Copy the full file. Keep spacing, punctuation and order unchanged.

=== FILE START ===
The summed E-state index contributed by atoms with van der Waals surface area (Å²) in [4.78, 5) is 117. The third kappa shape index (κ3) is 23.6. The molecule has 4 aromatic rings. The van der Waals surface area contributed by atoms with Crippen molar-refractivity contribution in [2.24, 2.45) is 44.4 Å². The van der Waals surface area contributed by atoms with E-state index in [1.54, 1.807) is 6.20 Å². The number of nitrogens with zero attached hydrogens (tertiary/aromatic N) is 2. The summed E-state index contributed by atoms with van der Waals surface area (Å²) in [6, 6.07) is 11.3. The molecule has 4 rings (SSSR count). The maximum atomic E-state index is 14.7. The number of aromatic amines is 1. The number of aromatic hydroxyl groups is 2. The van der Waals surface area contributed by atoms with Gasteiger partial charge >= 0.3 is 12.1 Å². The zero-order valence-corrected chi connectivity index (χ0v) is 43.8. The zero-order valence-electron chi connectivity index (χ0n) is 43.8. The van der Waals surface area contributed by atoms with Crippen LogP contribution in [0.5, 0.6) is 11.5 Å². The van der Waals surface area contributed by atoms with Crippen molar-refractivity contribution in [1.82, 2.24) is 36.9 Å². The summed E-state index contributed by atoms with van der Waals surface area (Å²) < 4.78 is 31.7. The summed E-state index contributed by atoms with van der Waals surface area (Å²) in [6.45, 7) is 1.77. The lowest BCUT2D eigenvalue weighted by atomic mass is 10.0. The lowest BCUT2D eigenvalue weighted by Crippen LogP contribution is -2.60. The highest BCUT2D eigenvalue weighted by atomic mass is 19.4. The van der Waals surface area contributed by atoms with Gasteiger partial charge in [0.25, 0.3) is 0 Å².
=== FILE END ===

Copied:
The summed E-state index contributed by atoms with van der Waals surface area (Å²) in [4.78, 5) is 117. The third kappa shape index (κ3) is 23.6. The molecule has 4 aromatic rings. The van der Waals surface area contributed by atoms with Crippen molar-refractivity contribution in [2.24, 2.45) is 44.4 Å². The van der Waals surface area contributed by atoms with E-state index in [1.54, 1.807) is 6.20 Å². The number of nitrogens with zero attached hydrogens (tertiary/aromatic N) is 2. The summed E-state index contributed by atoms with van der Waals surface area (Å²) in [6, 6.07) is 11.3. The molecule has 4 rings (SSSR count). The maximum atomic E-state index is 14.7. The number of aromatic amines is 1. The number of aromatic hydroxyl groups is 2. The van der Waals surface area contributed by atoms with Gasteiger partial charge >= 0.3 is 12.1 Å². The zero-order valence-corrected chi connectivity index (χ0v) is 43.8. The zero-order valence-electron chi connectivity index (χ0n) is 43.8. The van der Waals surface area contributed by atoms with Crippen LogP contribution in [0.5, 0.6) is 11.5 Å². The van der Waals surface area contributed by atoms with Crippen molar-refractivity contribution in [1.82, 2.24) is 36.9 Å². The summed E-state index contributed by atoms with van der Waals surface area (Å²) < 4.78 is 31.7. The summed E-state index contributed by atoms with van der Waals surface area (Å²) in [6.45, 7) is 1.77. The lowest BCUT2D eigenvalue weighted by atomic mass is 10.0. The lowest BCUT2D eigenvalue weighted by Crippen LogP contribution is -2.60. The highest BCUT2D eigenvalue weighted by atomic mass is 19.4. The van der Waals surface area contributed by atoms with Gasteiger partial charge in [0.25, 0.3) is 0 Å².